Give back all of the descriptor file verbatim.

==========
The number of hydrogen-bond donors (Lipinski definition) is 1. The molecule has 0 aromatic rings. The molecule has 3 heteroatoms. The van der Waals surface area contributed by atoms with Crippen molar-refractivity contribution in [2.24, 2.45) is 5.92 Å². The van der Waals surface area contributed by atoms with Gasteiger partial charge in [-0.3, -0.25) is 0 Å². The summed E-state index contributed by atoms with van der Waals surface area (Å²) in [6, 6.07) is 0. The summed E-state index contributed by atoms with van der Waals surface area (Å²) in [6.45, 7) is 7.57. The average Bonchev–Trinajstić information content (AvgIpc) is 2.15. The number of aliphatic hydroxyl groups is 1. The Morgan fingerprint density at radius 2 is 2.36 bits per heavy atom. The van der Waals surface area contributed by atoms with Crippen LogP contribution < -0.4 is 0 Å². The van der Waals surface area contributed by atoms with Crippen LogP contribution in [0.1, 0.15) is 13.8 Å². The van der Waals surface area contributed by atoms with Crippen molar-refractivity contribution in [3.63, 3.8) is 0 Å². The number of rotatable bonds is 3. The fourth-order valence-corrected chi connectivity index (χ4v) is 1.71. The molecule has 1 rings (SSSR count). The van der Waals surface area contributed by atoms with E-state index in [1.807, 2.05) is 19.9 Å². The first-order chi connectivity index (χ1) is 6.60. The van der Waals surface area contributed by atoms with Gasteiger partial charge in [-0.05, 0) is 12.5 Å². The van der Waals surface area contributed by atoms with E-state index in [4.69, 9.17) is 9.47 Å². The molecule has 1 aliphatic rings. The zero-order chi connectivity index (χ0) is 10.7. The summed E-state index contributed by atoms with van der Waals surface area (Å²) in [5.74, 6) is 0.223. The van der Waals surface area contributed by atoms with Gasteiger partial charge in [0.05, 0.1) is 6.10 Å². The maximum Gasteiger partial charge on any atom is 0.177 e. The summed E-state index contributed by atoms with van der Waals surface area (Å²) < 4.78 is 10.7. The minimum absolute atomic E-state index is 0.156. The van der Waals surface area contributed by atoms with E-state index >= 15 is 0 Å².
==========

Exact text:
The number of hydrogen-bond donors (Lipinski definition) is 1. The molecule has 0 aromatic rings. The molecule has 3 heteroatoms. The van der Waals surface area contributed by atoms with Crippen molar-refractivity contribution in [2.24, 2.45) is 5.92 Å². The van der Waals surface area contributed by atoms with Gasteiger partial charge in [-0.3, -0.25) is 0 Å². The summed E-state index contributed by atoms with van der Waals surface area (Å²) in [6, 6.07) is 0. The summed E-state index contributed by atoms with van der Waals surface area (Å²) in [6.45, 7) is 7.57. The average Bonchev–Trinajstić information content (AvgIpc) is 2.15. The number of aliphatic hydroxyl groups is 1. The Morgan fingerprint density at radius 2 is 2.36 bits per heavy atom. The van der Waals surface area contributed by atoms with Crippen LogP contribution < -0.4 is 0 Å². The van der Waals surface area contributed by atoms with Crippen LogP contribution in [0.1, 0.15) is 13.8 Å². The van der Waals surface area contributed by atoms with Crippen molar-refractivity contribution in [3.63, 3.8) is 0 Å². The number of rotatable bonds is 3. The fourth-order valence-corrected chi connectivity index (χ4v) is 1.71. The molecule has 1 rings (SSSR count). The van der Waals surface area contributed by atoms with E-state index in [1.807, 2.05) is 19.9 Å². The first-order chi connectivity index (χ1) is 6.60. The van der Waals surface area contributed by atoms with Gasteiger partial charge in [-0.05, 0) is 12.5 Å². The van der Waals surface area contributed by atoms with E-state index in [4.69, 9.17) is 9.47 Å². The molecule has 1 aliphatic rings. The zero-order chi connectivity index (χ0) is 10.7. The summed E-state index contributed by atoms with van der Waals surface area (Å²) in [5.74, 6) is 0.223. The van der Waals surface area contributed by atoms with Gasteiger partial charge in [0.05, 0.1) is 6.10 Å². The maximum Gasteiger partial charge on any atom is 0.177 e. The summed E-state index contributed by atoms with van der Waals surface area (Å²) < 4.78 is 10.7. The minimum absolute atomic E-state index is 0.156. The van der Waals surface area contributed by atoms with E-state index >= 15 is 0 Å².